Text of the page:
Little is known about the effect of training on genetic markers for mitochondrial biogenesis in elite athletes. We tested the hypothesis that low-volume sprint interval exercise (SIE) would be as effective as high-volume interval exercise (IE). Ten male cyclists competing on national elite level (W (max) 403 +/- 13 W, VO(2peak) 68 +/- 1 mL kg(-1) min(-1)) performed two interval exercise protocols: 7 x 30-s "all-out" bouts (SIE) and 3 x 20-min bouts at ~87% of VO(2peak) (IE). During IE, the work was eightfold larger (1,095 +/- 43 vs. 135 +/- 5 kJ) and the exercise duration 17 times longer (60 vs. 3.5 min) than during SIE. Muscle samples were taken before and 3 h after exercise. The mRNA of upstream markers of mitochondrial biogenesis [peroxisome proliferator-activated receptor-gamma coactivator-1 (PGC-1alpha), PGC-1alpha-related coactivator (PRC) and peroxisome proliferator-activated receptor delta (PPARdelta)] increased to the same extent after SIE and IE (6-, 1.5- and 1.5-fold increase, respectively). Of the downstream targets of PGC-1alpha, mitochondrial transcription factor A (Tfam) increased only after SIE and was significantly different from that after IE (P < 0.05), whereas others increased to the same extent (pyruvate dehydrogenase kinase, PDK4) or was unchanged (nuclear respiratory factor 2, NRF2). We conclude that upstream genetic markers of mitochondrial biogenesis increase in a similar way in elite athletes after one exercise session of SIE and IE. However, since the volume and duration of work was considerably lower during SIE and since Tfam, the downstream target of PGC-1alpha, increased only after SIE, we conclude that SIE might be a time-efficient training strategy for highly trained individuals.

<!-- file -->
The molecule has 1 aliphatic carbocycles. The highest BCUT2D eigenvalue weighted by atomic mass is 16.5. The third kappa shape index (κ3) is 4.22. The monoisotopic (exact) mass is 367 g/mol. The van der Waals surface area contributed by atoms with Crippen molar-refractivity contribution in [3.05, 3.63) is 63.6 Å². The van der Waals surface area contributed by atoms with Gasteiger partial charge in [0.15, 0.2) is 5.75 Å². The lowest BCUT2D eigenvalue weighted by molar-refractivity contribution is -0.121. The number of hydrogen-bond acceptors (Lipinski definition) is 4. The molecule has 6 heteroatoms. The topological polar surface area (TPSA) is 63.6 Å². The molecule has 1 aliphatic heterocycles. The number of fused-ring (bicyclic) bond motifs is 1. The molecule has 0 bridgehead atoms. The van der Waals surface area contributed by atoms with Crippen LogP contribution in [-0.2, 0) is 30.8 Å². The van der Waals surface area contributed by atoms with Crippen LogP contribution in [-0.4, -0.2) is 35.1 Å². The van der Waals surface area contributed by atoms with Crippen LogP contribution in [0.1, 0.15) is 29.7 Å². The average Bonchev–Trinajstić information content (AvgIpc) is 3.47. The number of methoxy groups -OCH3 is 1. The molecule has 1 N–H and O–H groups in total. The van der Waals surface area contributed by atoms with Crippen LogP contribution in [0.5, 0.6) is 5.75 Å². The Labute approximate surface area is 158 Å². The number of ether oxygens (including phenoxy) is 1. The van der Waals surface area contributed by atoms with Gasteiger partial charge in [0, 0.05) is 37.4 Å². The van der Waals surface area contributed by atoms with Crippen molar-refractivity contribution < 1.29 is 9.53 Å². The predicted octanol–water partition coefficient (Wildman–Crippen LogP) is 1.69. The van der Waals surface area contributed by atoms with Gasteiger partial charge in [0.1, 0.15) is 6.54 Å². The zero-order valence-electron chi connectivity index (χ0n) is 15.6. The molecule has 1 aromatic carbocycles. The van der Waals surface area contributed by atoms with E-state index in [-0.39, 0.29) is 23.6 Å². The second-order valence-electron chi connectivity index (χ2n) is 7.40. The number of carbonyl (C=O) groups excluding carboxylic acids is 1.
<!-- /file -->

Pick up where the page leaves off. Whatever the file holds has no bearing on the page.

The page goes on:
PMID: 20571821 [PubMed - as supplied by publisher]

My Thoughts: Ok, I admit, I'm drawn to studies that are specific to my current interest focus, like last week's study on fasted training in cyclists. This one does illustrate that VOLUME is not always necessary to create a favorable result. You might be saying "Wait, these are ELITE cyclists", and that point is totally valid! At the same time though, any study that can show actual changes in elite athletes using a lower volume protocol is pretty interesting. At least to geeks like me. :)
Take Away Message: Don't underestimate the value in short duration, high-intensity training, especially for athletes with a strong base in their chosen sport.

Various Training

June 21, CFLA, 1PM
1000m row x5, 1:1 work/rest ratio
Props to David for giving me the idea for this WOD.  Much more intense than just rowing a 5km.


Wow.  It took everything for me to come back after the first interval for more punishment; I sandbagged the last 200m on the first, and thank god, because the second showed just how gassed I was.  Interestingly enough, my times improved as I went on.  Perhaps I didn't warm up properly.  I'd like to say I'll do this again just based on the (perceived) effectiveness alone, but it's an ugly one.

June 22nd, CFLA, 1PM

Pre: 11.5km Bike to CFLA
5 Rounds
10 Chest-to-Deck plyo pushup
20 Jumping Squats
Post: 11.5km Bike Home